By Martha McCaughey *
It’s amazing what we learn when we read outside our field. A 2015 article by William Scott (here), reveals that those engaged with sustainable development efforts face many of the challenges those of us doing sexual assault prevention face.
Specifically, Scott and his colleagues feel that they’ve done too much “downstream remedial” work (measures that deal with the consequences of harm) and not enough “upstream prevention” work (interventions to address the underlying causes of problems). Sound familiar?
Scott describes an N.E.F. report, which “argues for prevention, and says that bottom-up prevention is best, with people and organisations becoming more resilient: building up their own immune systems, both literally and metaphorically, so that they become less susceptible to harm, changing attitudes and capabilities so that they are better able to take positive actions themselves.” Continue reading “Upstream vs. Downstream”
By: Tara Culp-Ressler
Cross-posted with permission from ThinkProgress here.
The street harassment that plagues U.S. women in public spaces has far-reaching consequences for those women’s personal lives, according to new survey data released by the international nonprofit Hollaback!.
The survey, which polled more than 4,800 people living in the United States, found that the threat of street harassment results in a heightened level of fear and anxiety that can end up distracting women when they’re at work or school. It also leads many people to change their behavior in ways they otherwise wouldn’t have. Continue reading “This Is What Women Are Forced To Do To Avoid Street Harassment”
By Poulami Roychowdhury
In a context like India, where law enforcement personnel are both perpetrators of sexual violence and have limited capacities to enforce legal rights, what should we actually do to counter rape? At the risk of resolving the practical dilemma with a call for academic inquiry, that is exactly what I am about to propose. Before devising more policies and interventions, we need more data and we need better data. The need for data gathering becomes self evident when we examine existing organizational efforts.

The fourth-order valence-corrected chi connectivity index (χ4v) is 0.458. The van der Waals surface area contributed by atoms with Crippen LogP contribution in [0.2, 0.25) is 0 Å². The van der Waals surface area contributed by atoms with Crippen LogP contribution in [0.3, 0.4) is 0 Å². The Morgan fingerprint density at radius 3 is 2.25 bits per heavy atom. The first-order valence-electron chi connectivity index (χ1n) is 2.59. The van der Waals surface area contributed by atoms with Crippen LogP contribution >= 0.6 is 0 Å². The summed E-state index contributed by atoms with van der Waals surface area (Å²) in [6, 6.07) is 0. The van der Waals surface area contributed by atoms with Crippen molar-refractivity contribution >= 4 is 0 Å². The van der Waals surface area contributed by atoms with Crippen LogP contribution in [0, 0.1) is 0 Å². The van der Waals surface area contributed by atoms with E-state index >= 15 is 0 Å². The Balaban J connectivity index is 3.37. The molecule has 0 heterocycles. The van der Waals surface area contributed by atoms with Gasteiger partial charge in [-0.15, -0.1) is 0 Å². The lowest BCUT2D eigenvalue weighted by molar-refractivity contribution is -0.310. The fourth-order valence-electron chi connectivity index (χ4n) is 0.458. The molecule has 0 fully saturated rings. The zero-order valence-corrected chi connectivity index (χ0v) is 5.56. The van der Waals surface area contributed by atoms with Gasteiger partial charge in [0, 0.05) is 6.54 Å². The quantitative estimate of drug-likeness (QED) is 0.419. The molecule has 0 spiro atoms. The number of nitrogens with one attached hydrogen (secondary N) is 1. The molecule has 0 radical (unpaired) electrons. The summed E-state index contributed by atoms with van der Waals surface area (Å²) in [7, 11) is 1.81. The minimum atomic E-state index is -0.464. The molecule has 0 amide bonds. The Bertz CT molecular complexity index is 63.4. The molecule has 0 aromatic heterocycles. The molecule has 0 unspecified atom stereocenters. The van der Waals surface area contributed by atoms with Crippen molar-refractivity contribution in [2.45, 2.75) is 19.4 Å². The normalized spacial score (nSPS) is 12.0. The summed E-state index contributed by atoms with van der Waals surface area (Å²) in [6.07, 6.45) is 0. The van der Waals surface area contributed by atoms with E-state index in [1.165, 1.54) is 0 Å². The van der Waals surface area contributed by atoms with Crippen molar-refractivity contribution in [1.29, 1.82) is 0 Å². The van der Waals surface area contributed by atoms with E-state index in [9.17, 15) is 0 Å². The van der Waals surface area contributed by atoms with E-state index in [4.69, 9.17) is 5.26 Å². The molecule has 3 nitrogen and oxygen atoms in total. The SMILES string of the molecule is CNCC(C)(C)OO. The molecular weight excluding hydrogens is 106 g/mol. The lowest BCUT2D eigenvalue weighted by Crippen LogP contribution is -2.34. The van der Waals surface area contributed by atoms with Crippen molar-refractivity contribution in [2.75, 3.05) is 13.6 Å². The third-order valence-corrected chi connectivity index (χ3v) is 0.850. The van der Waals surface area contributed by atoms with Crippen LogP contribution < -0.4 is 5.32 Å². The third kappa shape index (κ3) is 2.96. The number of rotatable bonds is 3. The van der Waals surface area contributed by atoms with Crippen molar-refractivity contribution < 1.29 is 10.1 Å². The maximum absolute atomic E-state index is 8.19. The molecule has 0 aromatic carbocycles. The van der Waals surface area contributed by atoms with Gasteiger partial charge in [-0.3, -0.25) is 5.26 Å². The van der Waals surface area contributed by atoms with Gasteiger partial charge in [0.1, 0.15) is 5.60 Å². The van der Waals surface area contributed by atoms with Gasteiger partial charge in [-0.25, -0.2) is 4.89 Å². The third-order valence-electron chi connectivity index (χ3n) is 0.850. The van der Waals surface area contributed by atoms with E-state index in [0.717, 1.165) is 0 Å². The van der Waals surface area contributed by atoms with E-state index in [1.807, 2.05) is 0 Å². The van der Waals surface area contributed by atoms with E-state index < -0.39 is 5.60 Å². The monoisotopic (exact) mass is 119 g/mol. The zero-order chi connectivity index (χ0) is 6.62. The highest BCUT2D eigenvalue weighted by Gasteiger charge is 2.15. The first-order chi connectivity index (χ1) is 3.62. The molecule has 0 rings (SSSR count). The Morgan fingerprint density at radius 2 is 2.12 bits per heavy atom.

Transforming “rape culture” has become an increasingly popular strategy in the aftermath of the Delhi gang rape of 2012. This approach is visible in media commentary about India’s “traditional” culture, satirical videos such as Rape: It’s Your Fault, and awareness building campaigns, such as Breakthrough’s efforts to “make violence against women unacceptable.” I have discussed elsewhere why the cultural turn in organizational efforts is dangerous in post-colonial, developing countries (Roychowdhury 2013). To summarize one of the main issues, cultural interventions are based on a number of assumptions that are tenuously linked to empirical data. These assumptions include the idea that sexual violence occurs because it is culturally “acceptable” and that certain cultures are more violent than others. The limited survey data we have available indicates, however, that on average, Indian women are less vulnerable to sexual violence than women in other countries. According to the Demographic Household Survey, 9% of Indian women have experienced violence versus 18.3% of American women (NFHS 2006). But to what extent these numbers emerge from “cultural” differences largely resides on guesswork. Continue reading “A call to knowledge: Let’s gather more data before rushing to action”